Churchill Capital stock chart

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The SEC is reportedly looking into conflicts of interest among major banks in the SPAC deal-making process

The headquarters of the U.S. Securities and Exchange Commission (SEC) are seen in Washington, July 6, 2009. REUTERS/Jim Bourg
The headquarters of the U.S. Securities and Exchange Commission are seen in Washington

  • The SEC is investigating banks over conflicts of interest in the SPAC deal-making process, Reuters first reported.
  • In particular, the regulator is looking into instances of banks acting as underwriter and adviser on the same deal.
  • The SEC has requested information from top SPAC underwriters including Morgan Stanley and Goldman Sachs.
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The US Securities and Exchange Commission is investigating major banks over conflicts of interest in the SPAC deal-making process that exploded in the past year, Reuters first reported.

In particular, the regulator is looking into instances wherein the banks acted both as the underwriters and the advisers on the same SPAC deal and whether certain fee structures may have incentivized underwriters to secure unsuitable mergers, sources told Reuters.

“The big issue for the SEC is to understand if the advisers are conflicted,” one of the sources told Reuters.

The SEC, according to sources, has requested information from top SPAC underwriters including Citigroup, Credit Suisse, Morgan Stanley, and Goldman Sachs. Requests do not imply malpractice.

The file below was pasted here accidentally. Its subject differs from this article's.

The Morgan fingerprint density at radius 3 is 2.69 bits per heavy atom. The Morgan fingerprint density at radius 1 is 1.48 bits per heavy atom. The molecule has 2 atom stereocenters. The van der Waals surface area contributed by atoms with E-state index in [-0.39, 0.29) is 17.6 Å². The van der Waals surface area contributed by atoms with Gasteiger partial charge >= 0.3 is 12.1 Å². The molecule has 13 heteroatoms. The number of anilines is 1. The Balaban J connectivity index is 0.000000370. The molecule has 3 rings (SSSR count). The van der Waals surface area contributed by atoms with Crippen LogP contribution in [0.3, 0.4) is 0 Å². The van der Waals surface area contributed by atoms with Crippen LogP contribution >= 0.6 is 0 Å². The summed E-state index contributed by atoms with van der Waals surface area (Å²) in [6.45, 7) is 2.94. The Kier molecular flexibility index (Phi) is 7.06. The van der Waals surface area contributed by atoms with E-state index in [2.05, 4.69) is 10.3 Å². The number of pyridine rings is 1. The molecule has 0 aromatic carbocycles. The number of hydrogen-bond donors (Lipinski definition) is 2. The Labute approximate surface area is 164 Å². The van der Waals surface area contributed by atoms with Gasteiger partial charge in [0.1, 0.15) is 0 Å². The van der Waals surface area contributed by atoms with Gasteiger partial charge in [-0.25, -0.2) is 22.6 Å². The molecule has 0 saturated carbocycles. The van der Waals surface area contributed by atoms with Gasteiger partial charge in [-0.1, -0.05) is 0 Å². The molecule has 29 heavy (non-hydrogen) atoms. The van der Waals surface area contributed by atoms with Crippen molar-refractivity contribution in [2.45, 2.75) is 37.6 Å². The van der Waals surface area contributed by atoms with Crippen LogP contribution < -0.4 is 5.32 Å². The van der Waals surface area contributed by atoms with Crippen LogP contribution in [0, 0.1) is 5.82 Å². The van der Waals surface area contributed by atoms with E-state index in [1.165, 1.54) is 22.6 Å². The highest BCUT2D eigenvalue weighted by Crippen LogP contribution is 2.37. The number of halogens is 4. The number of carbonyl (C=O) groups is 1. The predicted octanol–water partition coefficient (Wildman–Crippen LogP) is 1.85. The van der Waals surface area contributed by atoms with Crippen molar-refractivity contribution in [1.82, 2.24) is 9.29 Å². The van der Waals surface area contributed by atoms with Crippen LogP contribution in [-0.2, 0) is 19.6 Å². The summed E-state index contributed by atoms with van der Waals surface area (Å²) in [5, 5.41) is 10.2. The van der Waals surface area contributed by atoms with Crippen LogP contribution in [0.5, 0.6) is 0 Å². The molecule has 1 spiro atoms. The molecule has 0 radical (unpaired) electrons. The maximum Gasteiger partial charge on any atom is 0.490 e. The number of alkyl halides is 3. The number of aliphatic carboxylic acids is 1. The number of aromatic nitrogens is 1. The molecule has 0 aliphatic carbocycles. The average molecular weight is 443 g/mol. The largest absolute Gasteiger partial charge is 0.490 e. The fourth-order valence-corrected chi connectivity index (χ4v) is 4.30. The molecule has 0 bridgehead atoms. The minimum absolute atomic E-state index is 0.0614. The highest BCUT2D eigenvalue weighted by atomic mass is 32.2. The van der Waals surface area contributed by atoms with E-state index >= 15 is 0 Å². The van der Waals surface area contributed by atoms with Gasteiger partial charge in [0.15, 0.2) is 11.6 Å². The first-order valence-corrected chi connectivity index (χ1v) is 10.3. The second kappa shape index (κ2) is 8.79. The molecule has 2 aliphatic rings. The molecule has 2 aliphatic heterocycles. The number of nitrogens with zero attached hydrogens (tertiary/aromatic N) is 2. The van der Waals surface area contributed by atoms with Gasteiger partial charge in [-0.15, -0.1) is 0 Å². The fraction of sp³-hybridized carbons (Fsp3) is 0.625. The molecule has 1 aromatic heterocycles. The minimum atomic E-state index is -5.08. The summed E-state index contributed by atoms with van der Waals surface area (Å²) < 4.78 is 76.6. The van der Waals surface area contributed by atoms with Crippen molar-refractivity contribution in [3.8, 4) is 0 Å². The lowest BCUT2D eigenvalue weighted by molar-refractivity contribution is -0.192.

SPACs are shell companies that list with the aim of merging with private companies and taking them public.

This method is typically done in lieu of an IPO or a direct listing and has garnered support from Wall Street heavyweights as well as pop icons and professional athletes.

Management teams of SPACs, also known as sponsors, generally pay banks a 5.5% fee for underwriting the process. Banks, however, can earn more if they also represent the merger target.

Such conflict of interest could harm investors, sources told Reuters.

Under the current law, banks are not required to disclose their fees in regulatory filings while law and accounting firms are.

SPACs have exploded in popularity in the last year. In 2020, a total of 248 SPACs raised $83.3 billion according to SPAC Analytics. But over halfway through 2021 alone, data already show 368 SPACs that have raised $190 billion, comprising 59% of initial public offerings.

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Ford-backed EV battery producer to go public via SPAC merger at a $1.2 billion valuation

Solid Power Inc batteries
  • Solid Power announced it is going public via a SPAC merger in a deal that would value the entities at $1.2 billion.
  • The company is expected to have $600 million in cash, including $165 million from private investors.
  • Ford Motors and BMW recently participated in the $135 million Series B funding of Solid Power in May.

Electric-vehicle battery producer Solid Power on Tuesday announced it’s going public by merging with blank-check firm Decarbonization Plus Acquisition Corporation III in a deal valued at $1.2 billion.

The company is expected to have approximately $600 million in cash, including $165 million from investors such as Koch Strategic Platforms, Riverstone Energy Limited, Neuberger Berman funds, and Van Eck Associates Corporation. The capital will be used to fund operations and growth.

Ford Motors and BMW recently participated in the $135 million Series B funding of Solid Power in May. The two companies also expanded partnerships with Solid Power to secure all solid-state batteries for future electric vehicles.